South Bend Police officer suing city, former chief of police
A South Bend Police officer filed a federal lawsuit against the city of South Bend and Ronald Teachman, the former Chief of Police, alleging she was discriminated against based on her sex.
The plaintiff, Joy Phillips, has been a police officer since April 19, 1999, according to the lawsuit.
She alleges in her complaint that she sought a promotion to the rank of sergeant when three positions were open. She says she was the only female who applied.
She alleges Teachman promoted three male applicants who she says has less experience and had histories of disciplinary violations.
In the suit, she alleges she has been subjected to demeaning remarks, sexual innuendo and unwanted sexual advances by fellow officers and superiors, even after she alerted superiors to the problem.
Phillips says she filed a charge of discrimination in October 2014 and was soon replaced as commander of the Interim Hostage Negotiation Team.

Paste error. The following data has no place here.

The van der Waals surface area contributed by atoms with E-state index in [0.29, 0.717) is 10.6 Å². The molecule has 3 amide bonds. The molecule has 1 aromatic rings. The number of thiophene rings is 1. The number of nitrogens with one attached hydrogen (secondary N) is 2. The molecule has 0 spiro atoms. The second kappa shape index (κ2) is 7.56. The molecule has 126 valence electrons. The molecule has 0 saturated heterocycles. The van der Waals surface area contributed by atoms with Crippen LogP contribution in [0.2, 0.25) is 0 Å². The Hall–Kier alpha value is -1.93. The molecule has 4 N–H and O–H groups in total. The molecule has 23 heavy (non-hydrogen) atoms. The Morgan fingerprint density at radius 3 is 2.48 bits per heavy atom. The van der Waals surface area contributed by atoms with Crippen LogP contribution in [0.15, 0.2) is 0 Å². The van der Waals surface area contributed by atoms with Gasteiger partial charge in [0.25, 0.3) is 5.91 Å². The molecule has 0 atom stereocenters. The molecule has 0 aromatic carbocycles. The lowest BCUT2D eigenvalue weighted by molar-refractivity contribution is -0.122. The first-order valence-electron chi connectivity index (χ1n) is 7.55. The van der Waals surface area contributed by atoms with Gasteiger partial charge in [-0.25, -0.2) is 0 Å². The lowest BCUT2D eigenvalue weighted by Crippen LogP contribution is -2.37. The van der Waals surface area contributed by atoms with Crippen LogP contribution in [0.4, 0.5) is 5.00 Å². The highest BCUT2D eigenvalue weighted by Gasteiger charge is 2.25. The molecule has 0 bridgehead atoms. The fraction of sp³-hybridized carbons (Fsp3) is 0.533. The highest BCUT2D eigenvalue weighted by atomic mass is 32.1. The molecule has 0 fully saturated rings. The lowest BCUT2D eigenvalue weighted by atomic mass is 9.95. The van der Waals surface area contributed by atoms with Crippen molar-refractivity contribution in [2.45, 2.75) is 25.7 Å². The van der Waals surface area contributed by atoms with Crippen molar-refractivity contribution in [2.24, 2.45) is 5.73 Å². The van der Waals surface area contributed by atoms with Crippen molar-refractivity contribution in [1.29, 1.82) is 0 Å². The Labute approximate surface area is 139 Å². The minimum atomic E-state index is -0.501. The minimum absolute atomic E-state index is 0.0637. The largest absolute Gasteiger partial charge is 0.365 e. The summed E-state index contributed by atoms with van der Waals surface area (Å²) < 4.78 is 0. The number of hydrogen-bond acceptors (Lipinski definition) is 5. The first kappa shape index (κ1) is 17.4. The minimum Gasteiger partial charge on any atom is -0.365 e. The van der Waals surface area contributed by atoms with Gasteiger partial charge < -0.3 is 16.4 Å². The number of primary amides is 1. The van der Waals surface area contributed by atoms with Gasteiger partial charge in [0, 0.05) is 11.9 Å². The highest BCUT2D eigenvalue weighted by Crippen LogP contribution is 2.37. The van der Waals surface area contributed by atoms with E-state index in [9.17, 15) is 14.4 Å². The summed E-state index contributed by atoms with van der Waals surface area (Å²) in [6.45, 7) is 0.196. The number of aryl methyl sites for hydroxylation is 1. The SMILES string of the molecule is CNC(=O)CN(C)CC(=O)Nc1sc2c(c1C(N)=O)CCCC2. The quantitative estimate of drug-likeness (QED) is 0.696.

She also alleges when she complained she was subjected to unwanted sexual advances by a fellow officer, the fellow officer wasn't punished and she was subjected to an internal affairs investigation for defaming a fellow officer, according to the lawsuit.
Phillips is seeking damages, including back pay, front pay, reinstatement, compensatory and punitive damages as well as attorneys fees.
The city of South Bend and Ronald Teachman jointly filed a response to the complaint.
Both the city and Teachman deny the discrimination allegations.
The city and Teachman wrote in the complaint all actions taken against Phillips were for legitimate, non-discriminatory reasons, according to their filed response to the complaint.